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Educate Utilizing CubeSat Experience: Unified K-20 Vision of Comprehensive STEAM-Powered Space Systems Education Program

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2015 ASEE Annual Conference & Exposition


Seattle, Washington

Publication Date

June 14, 2015

Start Date

June 14, 2015

End Date

June 17, 2015





Conference Session

Systems Engineering Division Technical Session 3

Tagged Division

Systems Engineering

Page Count


Page Numbers

26.567.1 - 26.567.13



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Paper Authors


Bungo Shiotani University of Florida

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Bungo Shiotani is a Ph.D. student at the University of Florida (UF) working on systems engineering aspects for small satellites. Specifically to develop metrics to quantify mission assurance throughout the project life-cycle. Bungo received two Bachelor of Science degrees, one in Aerospace Engineering from UF and the other in Engineering Physics from Jacksonville University. He also received his Master of Science in Aerospace Engineering from UF where his thesis, Reliability Analysis of SwampSat, focused on performing reliability analyses on SwampSat, UF’s first CubeSat. His experiences and as the project manager with SwampSat lead to an internship at NESTRA (Japan) where he worked on developing system diagrams and test procedures as well as assembly integration and testing of their three microsatellites that were in development. In addition to his Ph.D. work, Bungo is the project coordinator for Partnerships for International Research and Education (PIRE) program on multiphase fluid science and technologies at the UF’s Chemical Engineering Department funded by the National Science Foundation. As the PIRE project coordinator, he works as a liaison with members from France, Japan, and the United States.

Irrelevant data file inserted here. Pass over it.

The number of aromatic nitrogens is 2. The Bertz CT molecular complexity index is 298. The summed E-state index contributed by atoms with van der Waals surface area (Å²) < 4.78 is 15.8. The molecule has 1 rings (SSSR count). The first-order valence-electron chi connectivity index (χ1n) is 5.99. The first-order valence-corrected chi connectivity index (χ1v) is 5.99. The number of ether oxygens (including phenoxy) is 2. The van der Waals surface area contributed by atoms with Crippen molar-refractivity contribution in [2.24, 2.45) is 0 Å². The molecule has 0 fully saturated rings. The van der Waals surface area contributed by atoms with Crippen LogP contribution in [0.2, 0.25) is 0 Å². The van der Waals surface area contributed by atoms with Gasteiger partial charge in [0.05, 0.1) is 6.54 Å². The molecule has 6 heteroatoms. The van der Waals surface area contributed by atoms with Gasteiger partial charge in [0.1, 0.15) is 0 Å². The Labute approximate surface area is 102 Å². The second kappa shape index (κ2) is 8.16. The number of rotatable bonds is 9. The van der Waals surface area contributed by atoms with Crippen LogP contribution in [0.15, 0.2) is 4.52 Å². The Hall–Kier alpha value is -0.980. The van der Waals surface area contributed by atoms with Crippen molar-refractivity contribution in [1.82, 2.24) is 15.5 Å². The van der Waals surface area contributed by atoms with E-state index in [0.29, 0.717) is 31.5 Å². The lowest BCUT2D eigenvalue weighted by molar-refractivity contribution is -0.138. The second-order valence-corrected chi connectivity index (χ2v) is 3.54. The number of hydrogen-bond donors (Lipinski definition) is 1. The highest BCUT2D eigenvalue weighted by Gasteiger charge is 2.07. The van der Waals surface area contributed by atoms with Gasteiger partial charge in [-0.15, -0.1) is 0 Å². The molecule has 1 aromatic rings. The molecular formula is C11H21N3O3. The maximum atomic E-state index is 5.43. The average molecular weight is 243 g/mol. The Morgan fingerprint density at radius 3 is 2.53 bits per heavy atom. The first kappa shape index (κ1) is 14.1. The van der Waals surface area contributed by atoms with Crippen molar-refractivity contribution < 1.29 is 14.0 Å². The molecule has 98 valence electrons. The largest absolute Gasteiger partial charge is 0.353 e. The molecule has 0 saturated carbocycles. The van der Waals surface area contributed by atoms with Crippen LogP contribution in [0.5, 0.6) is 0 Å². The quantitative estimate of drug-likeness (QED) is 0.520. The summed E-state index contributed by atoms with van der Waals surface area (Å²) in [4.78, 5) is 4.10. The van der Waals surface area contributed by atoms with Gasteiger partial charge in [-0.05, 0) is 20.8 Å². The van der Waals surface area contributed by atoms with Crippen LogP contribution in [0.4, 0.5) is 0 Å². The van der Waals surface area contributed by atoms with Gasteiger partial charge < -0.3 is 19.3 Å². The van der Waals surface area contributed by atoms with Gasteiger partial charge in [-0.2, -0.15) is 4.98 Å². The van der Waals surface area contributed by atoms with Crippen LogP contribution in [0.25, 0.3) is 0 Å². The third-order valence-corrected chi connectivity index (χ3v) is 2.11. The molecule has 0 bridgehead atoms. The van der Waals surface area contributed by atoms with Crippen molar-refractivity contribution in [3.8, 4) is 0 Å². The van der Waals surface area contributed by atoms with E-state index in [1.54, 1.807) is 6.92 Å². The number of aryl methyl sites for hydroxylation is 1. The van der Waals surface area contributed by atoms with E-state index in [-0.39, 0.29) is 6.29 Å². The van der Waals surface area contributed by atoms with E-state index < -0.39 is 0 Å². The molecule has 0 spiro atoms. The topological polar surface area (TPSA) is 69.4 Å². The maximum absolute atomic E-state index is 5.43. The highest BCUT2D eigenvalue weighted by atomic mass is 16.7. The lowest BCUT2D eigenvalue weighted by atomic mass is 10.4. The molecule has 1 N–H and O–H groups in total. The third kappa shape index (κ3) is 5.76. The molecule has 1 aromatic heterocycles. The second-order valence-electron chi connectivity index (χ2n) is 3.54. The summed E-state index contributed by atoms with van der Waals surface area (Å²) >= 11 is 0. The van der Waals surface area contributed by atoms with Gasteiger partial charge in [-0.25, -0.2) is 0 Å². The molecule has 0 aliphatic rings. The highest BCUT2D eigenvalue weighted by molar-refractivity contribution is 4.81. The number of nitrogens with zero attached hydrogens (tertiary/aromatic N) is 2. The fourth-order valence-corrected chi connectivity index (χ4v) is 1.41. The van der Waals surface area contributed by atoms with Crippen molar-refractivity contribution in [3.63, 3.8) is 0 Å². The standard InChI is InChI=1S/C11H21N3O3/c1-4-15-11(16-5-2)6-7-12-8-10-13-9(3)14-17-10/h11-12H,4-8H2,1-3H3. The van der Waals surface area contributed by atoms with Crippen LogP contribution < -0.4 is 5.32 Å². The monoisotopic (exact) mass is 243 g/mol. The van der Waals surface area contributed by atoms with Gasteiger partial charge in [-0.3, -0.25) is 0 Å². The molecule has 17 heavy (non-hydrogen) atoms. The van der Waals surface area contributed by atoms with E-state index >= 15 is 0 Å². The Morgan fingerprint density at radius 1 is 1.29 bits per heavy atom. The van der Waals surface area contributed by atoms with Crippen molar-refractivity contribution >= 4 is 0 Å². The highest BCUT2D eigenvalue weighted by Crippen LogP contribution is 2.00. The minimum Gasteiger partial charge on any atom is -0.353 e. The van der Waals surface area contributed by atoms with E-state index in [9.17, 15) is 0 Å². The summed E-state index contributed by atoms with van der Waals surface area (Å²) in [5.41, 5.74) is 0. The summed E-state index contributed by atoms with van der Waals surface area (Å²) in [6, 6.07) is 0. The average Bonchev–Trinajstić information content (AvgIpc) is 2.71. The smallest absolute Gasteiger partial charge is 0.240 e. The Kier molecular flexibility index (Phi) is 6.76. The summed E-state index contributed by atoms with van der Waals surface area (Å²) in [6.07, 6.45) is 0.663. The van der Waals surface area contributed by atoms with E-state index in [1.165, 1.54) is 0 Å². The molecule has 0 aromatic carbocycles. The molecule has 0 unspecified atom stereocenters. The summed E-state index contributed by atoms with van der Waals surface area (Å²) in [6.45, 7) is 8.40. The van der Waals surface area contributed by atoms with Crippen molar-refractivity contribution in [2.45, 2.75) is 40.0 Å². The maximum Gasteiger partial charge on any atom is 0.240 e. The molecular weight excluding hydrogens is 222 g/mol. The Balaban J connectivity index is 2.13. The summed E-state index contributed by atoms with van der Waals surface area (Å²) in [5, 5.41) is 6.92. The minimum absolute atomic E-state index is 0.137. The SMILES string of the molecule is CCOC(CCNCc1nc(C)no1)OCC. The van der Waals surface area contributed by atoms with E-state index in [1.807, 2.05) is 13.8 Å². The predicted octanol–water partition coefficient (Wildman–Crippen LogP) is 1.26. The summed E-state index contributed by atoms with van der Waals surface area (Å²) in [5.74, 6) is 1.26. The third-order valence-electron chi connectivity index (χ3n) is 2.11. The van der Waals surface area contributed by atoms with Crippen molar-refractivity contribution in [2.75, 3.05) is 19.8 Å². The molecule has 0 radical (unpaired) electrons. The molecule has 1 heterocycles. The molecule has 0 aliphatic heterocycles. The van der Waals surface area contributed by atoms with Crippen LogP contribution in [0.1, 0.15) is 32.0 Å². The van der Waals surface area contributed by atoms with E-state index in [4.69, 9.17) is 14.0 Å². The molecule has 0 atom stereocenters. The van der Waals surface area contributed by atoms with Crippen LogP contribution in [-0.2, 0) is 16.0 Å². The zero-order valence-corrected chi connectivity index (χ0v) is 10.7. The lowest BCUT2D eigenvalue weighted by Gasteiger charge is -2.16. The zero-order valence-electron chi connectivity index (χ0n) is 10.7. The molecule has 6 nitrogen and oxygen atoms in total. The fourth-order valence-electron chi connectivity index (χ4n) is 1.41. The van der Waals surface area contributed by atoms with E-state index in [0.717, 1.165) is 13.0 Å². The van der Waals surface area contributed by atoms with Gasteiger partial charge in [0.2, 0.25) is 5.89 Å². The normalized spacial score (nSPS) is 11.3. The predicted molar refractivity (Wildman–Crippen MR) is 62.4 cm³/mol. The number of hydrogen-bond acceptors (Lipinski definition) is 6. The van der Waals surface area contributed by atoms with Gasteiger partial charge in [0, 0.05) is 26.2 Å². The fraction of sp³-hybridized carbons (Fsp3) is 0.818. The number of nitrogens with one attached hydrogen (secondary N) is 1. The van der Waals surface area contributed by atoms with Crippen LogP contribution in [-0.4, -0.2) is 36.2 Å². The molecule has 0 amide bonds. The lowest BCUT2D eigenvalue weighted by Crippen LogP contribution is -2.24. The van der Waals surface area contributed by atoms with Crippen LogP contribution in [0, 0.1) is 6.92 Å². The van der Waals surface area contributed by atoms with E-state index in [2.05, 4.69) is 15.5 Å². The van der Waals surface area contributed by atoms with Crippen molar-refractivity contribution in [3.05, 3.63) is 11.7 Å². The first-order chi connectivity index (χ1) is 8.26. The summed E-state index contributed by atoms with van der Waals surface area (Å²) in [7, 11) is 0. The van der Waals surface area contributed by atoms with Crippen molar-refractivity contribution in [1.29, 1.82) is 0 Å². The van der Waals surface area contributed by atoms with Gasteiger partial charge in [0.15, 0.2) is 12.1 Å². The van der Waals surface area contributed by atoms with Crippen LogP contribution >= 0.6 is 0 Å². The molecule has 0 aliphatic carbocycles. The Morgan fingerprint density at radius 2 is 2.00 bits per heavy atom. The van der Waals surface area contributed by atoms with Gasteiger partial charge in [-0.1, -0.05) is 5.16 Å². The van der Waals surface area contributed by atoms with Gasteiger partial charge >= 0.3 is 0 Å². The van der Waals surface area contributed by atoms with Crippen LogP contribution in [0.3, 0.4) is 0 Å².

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Dante Augustus Buckley University of Florida

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Dante received his Bachelor of Science in Aerospace Engineering from the University of Florida (UF) in Gainesville in 2006. He is credited for co-founding the Small Satellite Design Club (SSDC) in his undergraduate years after being selected to compete in the Frank J. Redd student competition at the 19th Annual USU/AIAA Small Satellite Conference in Logan, Utah. SSDC is a UF affiliated student organization whose primary goal was to establish a permanent small satellite program on campus while creating awareness of space systems engineering in order to prepare students for their professional careers. Dante is a consultant (former research assistant) for the Space Systems Group (SSG), a graduate research team advised by Professor Norman Fitz-Coy in the Department of Mechanical & Aerospace Engineering. SSG designed and developed a cube satellite mission known as SwampSat, which launched in 2013.

SwampSat is a CubeSat for on-orbit demonstration of a compact three-axis attitude control system developed at UF geared to affect rapid retargeting and precision pointing (R2P2) of pico-class (1 kg) and nano-class (<10 kg) spacecraft. Through Dante’s leadership, SSDC won the Annual Florida University Nano-SATellite (FUNSAT) design competition sponsored by the Florida Space Grant Consortium and Space Florida in both 2008 and 2009. Dante is also credited for establishing and coordinating outreach efforts. He is the Lead Architect on the Educate Utilizing CubeSat Experience (EdUCE) project, a Science, Technology, Engineering, Arts and Mathematics (STEAM) and CubeSat themed K-20 outreach initiative, which in return just may inspire and cultivate the next generation of scientists and engineers to carry this and other work forward.

Dante earned a Dean’s Certificate in Engineering Entrepreneurship in Spring 2011 through the Engineering Leadership Institute. Dante is the former Curriculum Technologist / Computer Applications instructor at St. Francis Catholic High School (SFCHS) in Gainesville, FL. where he also hosted a TEDxYouth event and coached a FIRST robotics rookie all-star team.

Dante is currently a Manufacturing Engineer II at RTI Surgical where he supports the manufacturing process for surgical implants.